The UK jobs market clearly took a turn for the worse in the first quarter of the year. The number of people in work fell by 43,000 and unemployment increased by 15,000 to 2.52 million (7.8%). Men and people on temporary contracts or working as self-employed contractors are being hit hardest by this latest bout of weakness, suggesting that employers are primarily making adjustments to the flexible component of the workforce in the face economic uncertainty. This helps explain the apparent paradox of a corresponding fall in redundancies, the number of which will generally rise only when employers are cutting their core permanent staff.
Young people aged 16-24 have also suffered a fall in employment in the latest quarter (down 46,000) but this has not shown up in higher youth unemployment, which has actually also fallen by 17,000 because a large number of those in full-time education have stopped looking for part-time jobs to supplement their student income.
The English regions have fared particularly poorly in 2013 so far. Most have registered a rise in unemployment in the first quarter, with the notable exception of the North West which managed a sharp fall in unemployment (down 18,000) only because a large number of people responded to an equally sharp contraction in jobs by exiting the labour market. By contrast, Wales and Scotland have enjoyed both decent employment growth and falling unemployment, signalling an end to the ‘Celtic jobs drought’ of 2012.
Ironically for the English regions, while 2012 saw strong employment growth and falling unemployment in a flat lining economy, the slightly better GDP growth registered in the early months of 2013 has thus been accompanied by falling employment and a renewed rise in joblessness. With average weekly earnings now increasing at a paltry rate of just 0.4% – which means a real cut of 2.4% relative to Consumer Price Inflation – 2013 is shaping up to be the ‘hard slog’ year for UK workers I anticipated in my annual forecast last December. Indeed, combining these latest pay and jobs data, the Jobs Economist Labour Market Temperature Index (LMTI) shows that the UK jobs market is now as cold as it was two years ago in the spring of 2011.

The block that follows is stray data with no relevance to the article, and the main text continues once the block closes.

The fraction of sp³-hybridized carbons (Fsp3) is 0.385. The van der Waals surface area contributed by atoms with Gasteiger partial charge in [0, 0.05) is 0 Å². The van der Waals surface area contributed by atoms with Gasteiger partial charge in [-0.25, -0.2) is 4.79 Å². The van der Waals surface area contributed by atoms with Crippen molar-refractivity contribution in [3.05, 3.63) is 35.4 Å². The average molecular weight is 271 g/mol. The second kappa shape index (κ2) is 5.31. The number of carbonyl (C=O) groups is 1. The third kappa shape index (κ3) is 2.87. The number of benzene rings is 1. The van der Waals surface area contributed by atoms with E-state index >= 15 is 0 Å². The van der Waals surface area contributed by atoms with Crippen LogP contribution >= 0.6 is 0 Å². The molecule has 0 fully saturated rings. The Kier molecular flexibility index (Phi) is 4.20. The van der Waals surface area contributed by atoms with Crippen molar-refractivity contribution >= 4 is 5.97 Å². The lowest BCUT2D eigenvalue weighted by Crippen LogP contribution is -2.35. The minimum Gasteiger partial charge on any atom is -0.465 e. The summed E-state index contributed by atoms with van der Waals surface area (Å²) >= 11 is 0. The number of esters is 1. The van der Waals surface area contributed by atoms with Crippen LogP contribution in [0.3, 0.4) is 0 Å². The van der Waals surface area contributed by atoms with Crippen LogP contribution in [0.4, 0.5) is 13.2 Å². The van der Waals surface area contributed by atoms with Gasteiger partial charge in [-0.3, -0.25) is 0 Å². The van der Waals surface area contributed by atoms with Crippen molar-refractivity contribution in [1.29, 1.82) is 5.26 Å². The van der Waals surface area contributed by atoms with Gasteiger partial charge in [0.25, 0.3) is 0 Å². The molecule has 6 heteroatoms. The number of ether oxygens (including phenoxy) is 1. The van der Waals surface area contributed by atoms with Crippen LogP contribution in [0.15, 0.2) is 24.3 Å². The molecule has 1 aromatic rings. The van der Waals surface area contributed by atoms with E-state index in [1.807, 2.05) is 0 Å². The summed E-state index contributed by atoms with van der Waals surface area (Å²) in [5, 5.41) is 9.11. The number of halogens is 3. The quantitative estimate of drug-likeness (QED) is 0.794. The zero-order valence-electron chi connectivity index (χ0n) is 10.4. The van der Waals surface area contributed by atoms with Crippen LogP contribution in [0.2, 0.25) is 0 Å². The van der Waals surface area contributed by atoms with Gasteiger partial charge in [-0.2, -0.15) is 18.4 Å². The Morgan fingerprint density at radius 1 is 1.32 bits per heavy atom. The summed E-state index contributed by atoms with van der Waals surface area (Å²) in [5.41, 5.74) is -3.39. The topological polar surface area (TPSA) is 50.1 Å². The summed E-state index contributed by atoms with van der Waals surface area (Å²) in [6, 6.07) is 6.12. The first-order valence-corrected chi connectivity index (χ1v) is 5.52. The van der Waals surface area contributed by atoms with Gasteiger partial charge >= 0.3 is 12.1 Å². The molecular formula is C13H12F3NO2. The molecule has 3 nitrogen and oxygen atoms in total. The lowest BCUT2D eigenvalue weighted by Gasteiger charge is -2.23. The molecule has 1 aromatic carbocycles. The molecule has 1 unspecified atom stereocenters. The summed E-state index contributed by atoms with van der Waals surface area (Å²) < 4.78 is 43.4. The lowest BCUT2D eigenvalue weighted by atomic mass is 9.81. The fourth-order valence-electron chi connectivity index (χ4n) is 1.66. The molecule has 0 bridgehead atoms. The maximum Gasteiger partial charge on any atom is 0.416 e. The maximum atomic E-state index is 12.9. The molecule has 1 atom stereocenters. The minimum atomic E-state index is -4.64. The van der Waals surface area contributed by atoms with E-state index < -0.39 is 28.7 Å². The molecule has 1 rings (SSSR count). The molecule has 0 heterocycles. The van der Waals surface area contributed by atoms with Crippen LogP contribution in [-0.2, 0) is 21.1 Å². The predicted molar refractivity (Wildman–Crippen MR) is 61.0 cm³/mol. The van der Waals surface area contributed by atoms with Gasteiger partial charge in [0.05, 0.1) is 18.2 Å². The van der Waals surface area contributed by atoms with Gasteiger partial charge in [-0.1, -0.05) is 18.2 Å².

The LMTI is constructed from official data on unemployment, (CPI) price inflation, nominal pay increases and changes in average hours worked per person. A zero reading represents the economy’s potentially attainable combination of unemployment and real pay growth, as obtained from Office for Budget Responsibility estimates. A reading above zero indicates excess demand for labour, a reading below zero (i.e. the chill factor) indicates deficient demand. An increase in the reading indicates that the labour market is heating up (conditions improving), a decrease in the reading indicates that the labour market is cooling down (conditions deteriorating).
The labour market was at its coldest at the depth of the recession in February 2009, at which time the LMTI reading fell to minus 13. The reading then increased and broadly stabilized through the remainder of 2009 and 2010 before moving back onto a decreasing trend through to the end of 2011. A combination of strong growth in employment, falling unemployment and moderation in the real pay squeeze saw the LMTI reading rise to minus 5 by autumn 2012. However, since then rising unemployment and a bigger pay squeeze has again lowered the LMTI reading, taking it back to where it was in spring 2011.
The UK labour market has proved remarkably good at creating jobs in the past two years but only because people have been desperate to price themselves into work. As the LMTI shows the prevailing combination of high unemployment and falling real pay indicates a significant ongoing shortfall in demand. People in work and jobseekers alike have now experienced five years of severe labour market chill. And with the somewhat warmer conditions of summer 2012 having given way to a much colder 2013, life in our deep chilled jobs market looks set to continue for some considerable time yet.